At a union meeting, waving a red flag,
Armed & dangerous, bullets for bailiffs,
1312 carved into the stock of her rifle.
She smiled at him warmly & offered him coffee.
It was like a support group,
Name badged workers sitting in a circle
On plastic chairs.
“My name’s Colin & I’m a communist.”
“My name’s Andy & I’m an anarchist.”
We escorted the Nazbols out, at gunpoint.
All through the meeting
She made regular eye contact with him.
It reminded him of bus journeys
From petroleum-choked city centres
To endless fields of humming pylons,
Brutalist substations & grazing cattle.
Terraces & tower blocks giving way
To reservoirs & army bases.
Liminal transition:
Burial into Boards Of Canada.
The urban rain nestles up against
Bucolic pastoral mellotrons.
It was here, amongst the effigies,
That they were finally separated.
Burning haystacks hummed
Like an overcharged oscillator,
Birds singing like circuit bent toys,
Folkloric mythology depicted in pixels.
My avatar is a pagan deity,
My alt anon account is a denizen of the underworld.
I see him running, mind scrambled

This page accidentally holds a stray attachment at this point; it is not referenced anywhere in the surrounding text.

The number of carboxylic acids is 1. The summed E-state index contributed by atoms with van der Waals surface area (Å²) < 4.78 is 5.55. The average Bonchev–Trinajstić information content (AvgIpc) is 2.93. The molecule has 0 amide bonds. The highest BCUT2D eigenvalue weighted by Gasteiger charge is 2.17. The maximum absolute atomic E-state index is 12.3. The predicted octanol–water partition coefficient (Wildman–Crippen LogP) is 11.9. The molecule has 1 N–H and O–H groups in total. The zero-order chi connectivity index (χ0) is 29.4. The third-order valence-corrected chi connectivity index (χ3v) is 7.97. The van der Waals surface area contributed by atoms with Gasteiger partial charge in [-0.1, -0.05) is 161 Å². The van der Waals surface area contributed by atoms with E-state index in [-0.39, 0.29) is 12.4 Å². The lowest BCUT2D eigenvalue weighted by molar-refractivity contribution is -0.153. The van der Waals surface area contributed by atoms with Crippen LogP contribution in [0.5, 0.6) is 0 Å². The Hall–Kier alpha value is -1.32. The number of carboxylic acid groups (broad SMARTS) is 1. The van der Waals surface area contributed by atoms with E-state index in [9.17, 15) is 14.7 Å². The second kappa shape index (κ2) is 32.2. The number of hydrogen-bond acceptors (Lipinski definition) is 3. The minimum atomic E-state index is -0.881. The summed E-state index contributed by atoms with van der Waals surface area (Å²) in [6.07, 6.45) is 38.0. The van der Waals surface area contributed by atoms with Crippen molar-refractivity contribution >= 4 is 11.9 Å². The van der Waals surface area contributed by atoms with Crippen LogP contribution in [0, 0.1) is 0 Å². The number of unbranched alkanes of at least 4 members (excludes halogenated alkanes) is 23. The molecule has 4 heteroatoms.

Like a CRT between two magnets,
Flickering lines of snow whisper prophecies
In ancient hard drives.
I never saw which way Molly fled,
Or if she survived,
But he woke up screaming
In a soft walled room.
The medication soon soothed him.
Empty bliss of depersonalisation.
He never saw Molly again.

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Indie Rock Literature Poetry

Taxidermy #1: Strength

I recently became aware of the concept of Literary Taxidermy. The general idea is that you take the opening & closing lines of a poem, story or book & write an entirely new poem, story etc. between them. Instead of following this formula precisely, I have written this poem using a lyrical couplet from one of my favourite songs, Zürich Is Stained by Pavement (see below). The opening couplet here is about self-doubt & the fear that you’re not as strong as you need to be. I took this theme & ran with it. I hope you like it.

As a side note, I know I usually post poetry on Slow News City, but as discussed in the recent post A few thoughts about the direction of this blog, my approach to what I share on my blogs is changing slightly. Thank you.

Taxidermy #1: Strength

“I can’t sing it strong enough.”
Well I might be able to,